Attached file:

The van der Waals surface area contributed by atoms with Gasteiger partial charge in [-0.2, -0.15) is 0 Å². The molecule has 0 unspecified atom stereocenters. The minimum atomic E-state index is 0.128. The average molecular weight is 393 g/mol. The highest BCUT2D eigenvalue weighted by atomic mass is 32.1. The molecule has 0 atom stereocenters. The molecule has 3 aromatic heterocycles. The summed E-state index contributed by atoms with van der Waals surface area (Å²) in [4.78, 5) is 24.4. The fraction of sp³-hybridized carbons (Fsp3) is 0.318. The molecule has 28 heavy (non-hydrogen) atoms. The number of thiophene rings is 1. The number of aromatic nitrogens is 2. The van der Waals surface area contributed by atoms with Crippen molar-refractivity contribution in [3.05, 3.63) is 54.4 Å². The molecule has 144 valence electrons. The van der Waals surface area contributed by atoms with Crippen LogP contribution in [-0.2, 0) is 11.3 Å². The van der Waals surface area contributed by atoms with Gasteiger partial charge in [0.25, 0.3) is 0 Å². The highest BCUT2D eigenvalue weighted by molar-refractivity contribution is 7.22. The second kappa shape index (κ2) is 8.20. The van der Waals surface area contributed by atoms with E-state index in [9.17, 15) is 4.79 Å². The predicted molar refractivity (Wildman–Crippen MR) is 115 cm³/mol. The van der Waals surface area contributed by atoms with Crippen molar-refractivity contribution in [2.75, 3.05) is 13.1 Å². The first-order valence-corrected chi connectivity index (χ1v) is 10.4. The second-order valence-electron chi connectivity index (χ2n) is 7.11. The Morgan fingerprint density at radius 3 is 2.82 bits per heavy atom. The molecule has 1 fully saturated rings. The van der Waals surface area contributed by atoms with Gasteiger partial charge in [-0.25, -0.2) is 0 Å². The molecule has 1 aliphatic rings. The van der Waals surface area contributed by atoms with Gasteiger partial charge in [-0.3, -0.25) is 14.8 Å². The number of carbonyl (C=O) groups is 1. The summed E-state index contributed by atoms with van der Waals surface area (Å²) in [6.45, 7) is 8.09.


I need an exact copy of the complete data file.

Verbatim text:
The van der Waals surface area contributed by atoms with Gasteiger partial charge in [-0.2, -0.15) is 0 Å². The molecule has 0 unspecified atom stereocenters. The minimum atomic E-state index is 0.128. The average molecular weight is 393 g/mol. The highest BCUT2D eigenvalue weighted by atomic mass is 32.1. The molecule has 0 atom stereocenters. The molecule has 3 aromatic heterocycles. The summed E-state index contributed by atoms with van der Waals surface area (Å²) in [4.78, 5) is 24.4. The fraction of sp³-hybridized carbons (Fsp3) is 0.318. The molecule has 28 heavy (non-hydrogen) atoms. The number of thiophene rings is 1. The number of aromatic nitrogens is 2. The van der Waals surface area contributed by atoms with Crippen molar-refractivity contribution in [3.05, 3.63) is 54.4 Å². The molecule has 144 valence electrons. The van der Waals surface area contributed by atoms with Crippen LogP contribution in [-0.2, 0) is 11.3 Å². The van der Waals surface area contributed by atoms with Gasteiger partial charge in [0.25, 0.3) is 0 Å². The highest BCUT2D eigenvalue weighted by molar-refractivity contribution is 7.22. The second kappa shape index (κ2) is 8.20. The van der Waals surface area contributed by atoms with E-state index in [9.17, 15) is 4.79 Å². The predicted molar refractivity (Wildman–Crippen MR) is 115 cm³/mol. The van der Waals surface area contributed by atoms with Crippen molar-refractivity contribution in [2.75, 3.05) is 13.1 Å². The first-order valence-corrected chi connectivity index (χ1v) is 10.4. The second-order valence-electron chi connectivity index (χ2n) is 7.11. The Morgan fingerprint density at radius 3 is 2.82 bits per heavy atom. The molecule has 1 fully saturated rings. The van der Waals surface area contributed by atoms with Gasteiger partial charge in [-0.25, -0.2) is 0 Å². The molecule has 1 aliphatic rings. The van der Waals surface area contributed by atoms with Gasteiger partial charge in [-0.3, -0.25) is 14.8 Å². The number of carbonyl (C=O) groups is 1. The summed E-state index contributed by atoms with van der Waals surface area (Å²) in [6.45, 7) is 8.09.